Make a Visit: Seeing, Touring, and Experiencing the U.S. Service Academies
Updated: Nov 12
A visit can be both informative and valuable to your application!
"Seeing is believing" is an age-old verse from Greek civilization. The ancient Greeks believed that 'seeing' and 'knowing' were essentially the same. As a potential cadet or midshipman, seeing the service academies, such as the U.S. Air Force Academy or the U.S Naval Academy, provides important knowledge to understand how you will fit at each of the schools. Visiting the U.S Military Academy or the U.S. Coast Guard Academy are great ideas, but I assert that spending additional time at each school will allow you to dig deeply into the expectations, life style and challenges of attending one of the U.S. service academies: USMA, USAFA, USNA and USCGA. By attending an in-person program at one or more of the service academies, you will 'know' if you belong!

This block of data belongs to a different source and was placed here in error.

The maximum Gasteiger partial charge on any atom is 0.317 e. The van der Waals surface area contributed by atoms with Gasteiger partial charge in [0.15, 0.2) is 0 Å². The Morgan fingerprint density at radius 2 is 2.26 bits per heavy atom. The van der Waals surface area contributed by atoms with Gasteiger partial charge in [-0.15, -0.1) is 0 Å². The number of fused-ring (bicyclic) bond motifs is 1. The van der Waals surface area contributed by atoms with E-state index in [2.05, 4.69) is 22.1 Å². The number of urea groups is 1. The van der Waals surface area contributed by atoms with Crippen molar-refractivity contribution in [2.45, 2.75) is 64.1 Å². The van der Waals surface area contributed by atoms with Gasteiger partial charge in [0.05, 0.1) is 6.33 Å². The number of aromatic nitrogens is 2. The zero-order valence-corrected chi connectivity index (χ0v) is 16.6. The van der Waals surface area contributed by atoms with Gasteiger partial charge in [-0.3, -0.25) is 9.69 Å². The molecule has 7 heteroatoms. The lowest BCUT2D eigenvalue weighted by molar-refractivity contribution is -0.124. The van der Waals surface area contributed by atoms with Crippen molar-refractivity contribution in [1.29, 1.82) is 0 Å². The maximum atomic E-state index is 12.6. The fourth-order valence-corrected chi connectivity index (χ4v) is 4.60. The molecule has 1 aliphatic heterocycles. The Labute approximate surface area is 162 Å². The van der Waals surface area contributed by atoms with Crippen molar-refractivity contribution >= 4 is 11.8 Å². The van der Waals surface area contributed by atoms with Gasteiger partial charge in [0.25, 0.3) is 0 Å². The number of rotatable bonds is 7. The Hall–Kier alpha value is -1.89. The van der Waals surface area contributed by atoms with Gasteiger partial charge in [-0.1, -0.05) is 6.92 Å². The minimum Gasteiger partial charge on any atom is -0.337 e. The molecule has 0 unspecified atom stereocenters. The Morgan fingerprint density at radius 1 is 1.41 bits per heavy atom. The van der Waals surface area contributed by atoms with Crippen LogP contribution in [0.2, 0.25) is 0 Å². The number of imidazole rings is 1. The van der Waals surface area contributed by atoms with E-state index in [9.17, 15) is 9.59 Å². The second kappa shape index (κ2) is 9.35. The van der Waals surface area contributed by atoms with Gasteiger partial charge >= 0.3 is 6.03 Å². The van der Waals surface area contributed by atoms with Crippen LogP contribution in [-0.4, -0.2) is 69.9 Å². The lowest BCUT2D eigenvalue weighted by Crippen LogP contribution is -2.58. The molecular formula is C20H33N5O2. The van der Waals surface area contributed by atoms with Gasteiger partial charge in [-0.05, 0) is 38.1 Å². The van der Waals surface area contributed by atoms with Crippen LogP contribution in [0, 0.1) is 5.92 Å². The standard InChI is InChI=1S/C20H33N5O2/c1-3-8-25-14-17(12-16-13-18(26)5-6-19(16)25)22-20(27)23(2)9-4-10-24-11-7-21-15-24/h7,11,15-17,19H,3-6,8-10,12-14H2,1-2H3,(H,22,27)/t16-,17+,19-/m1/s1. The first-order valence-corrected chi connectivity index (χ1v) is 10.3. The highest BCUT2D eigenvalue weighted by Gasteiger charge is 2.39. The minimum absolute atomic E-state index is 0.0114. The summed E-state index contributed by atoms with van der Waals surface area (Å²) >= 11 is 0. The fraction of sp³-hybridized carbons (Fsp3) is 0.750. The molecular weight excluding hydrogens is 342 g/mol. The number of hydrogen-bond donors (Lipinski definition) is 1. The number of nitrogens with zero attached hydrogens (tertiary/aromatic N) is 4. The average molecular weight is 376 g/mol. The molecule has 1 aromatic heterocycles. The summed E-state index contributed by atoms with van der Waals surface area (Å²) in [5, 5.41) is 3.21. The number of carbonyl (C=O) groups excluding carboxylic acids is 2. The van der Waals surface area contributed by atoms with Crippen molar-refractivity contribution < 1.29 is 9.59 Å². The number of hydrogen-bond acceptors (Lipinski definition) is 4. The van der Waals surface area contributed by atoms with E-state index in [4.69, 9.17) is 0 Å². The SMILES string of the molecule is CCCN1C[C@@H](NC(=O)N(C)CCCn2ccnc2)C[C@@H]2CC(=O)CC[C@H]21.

So, you ask, what in-person programs provide this kind of experience? Here is a quick list:
Summer Sports Camps
These programs all have key features that allow you to 'know' the school better. First, attendees stay on campus during their programs and spend several nights in the school dormitories. Second, these programs introduce you to adult (military) staff and faculty members along with cadets and midshipmen attending the school. Third, attendees see the different facilities extensively through their daily interactions during the program, and lastly, the on-site staff 'see' you and help you understand how you will live as a cadet or midshipman.